David Bourget (Western Ontario)
David Chalmers (ANU, NYU)
Rafael De Clercq
Jack Alan Reynolds
Learn more about PhilPapers
Behavioral and Brain Sciences 22 (2):295-295 (1999)
A Hebbian model for speech generation opens a number of paths. A cross-linguistic scheme of functional relationships (inspired by Aristotle) dispenses with distraction by the “parts of speech” distinctions, while bridging the gap between “content” and “structure” words. A gradient model identifies emotional and rational dynamics and shows speech generation as a process where a speaker's dissatisfaction gets minimized.
|Keywords||No keywords specified (fix it)|
|Categories||categorize this paper)|
Setup an account with your affiliations in order to access resources via your University's proxy server
Configure custom proxy (use this if your affiliation does not provide a proxy)
|Through your library|
References found in this work BETA
No references found.
Citations of this work BETA
No citations found.
Similar books and articles
Duane Windsor (2010). The Role of Dynamics in Stakeholder Thinking. Journal of Business Ethics 96 (S1):79-87.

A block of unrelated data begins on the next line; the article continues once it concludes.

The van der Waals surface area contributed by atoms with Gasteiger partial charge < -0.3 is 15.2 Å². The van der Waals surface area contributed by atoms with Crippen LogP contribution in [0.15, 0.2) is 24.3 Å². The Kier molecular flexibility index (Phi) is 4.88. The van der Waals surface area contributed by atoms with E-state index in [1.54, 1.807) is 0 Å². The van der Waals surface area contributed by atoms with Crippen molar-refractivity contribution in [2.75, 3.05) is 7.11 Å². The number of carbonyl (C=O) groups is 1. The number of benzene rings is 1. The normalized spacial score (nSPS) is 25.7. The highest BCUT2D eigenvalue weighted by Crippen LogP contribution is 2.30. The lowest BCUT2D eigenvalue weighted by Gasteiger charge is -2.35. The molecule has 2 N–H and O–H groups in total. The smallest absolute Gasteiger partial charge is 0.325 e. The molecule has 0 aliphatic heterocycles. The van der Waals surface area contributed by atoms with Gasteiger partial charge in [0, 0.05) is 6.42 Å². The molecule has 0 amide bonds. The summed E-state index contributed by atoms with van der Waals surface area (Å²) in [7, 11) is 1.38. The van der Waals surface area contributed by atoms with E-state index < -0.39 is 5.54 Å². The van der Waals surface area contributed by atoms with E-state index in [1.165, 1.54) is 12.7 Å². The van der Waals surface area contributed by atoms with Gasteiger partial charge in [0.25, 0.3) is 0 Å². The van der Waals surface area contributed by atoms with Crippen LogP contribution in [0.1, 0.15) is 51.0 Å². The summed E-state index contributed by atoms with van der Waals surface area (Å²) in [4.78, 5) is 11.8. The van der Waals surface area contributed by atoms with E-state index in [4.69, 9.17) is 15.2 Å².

J. McKenzie Alexander (2010). Local Interactions and the Dynamics of Rational Deliberation. Philosophical Studies 147 (1):103 - 121.
Dennis Norris, James M. McQueen & Anne Cutler (2000). Merging Information in Speech Recognition: Feedback is Never Necessary. Behavioral and Brain Sciences 23 (3):299-325.
José R. Benkí (2000). Lexical Biases Are Useful. Behavioral and Brain Sciences 23 (3):326-327.
Robbert-Jan Beun & Rogier M. van Eijk (2007). Dialogue Coherence: A Generation Framework. [REVIEW] Journal of Logic, Language and Information 16 (4):365-385.
Kenneth N. Stevens (2000). Recognition of Continuous Speech Requires Top-Down Processing. Behavioral and Brain Sciences 23 (3):348-348.
Arto Laitinen, Analyzing Recognition: Identification, Acknowledgement and Recognitive Attitudes Towards Persons.
Richard Shillcock (2000). Interaction, Function Words, and the Wider Goals of Speech Perception. Behavioral and Brain Sciences 23 (3):346-346.
Paul J. M. Jorion (2000). The Elementary Units of Meaning. Behavioral and Brain Sciences 23 (4):483-484.
Sorry, there are not enough data points to plot this chart.
Added to index2009-01-28
Total downloads1 ( #432,679 of 1,098,410 )
Recent downloads (6 months)0
How can I increase my downloads?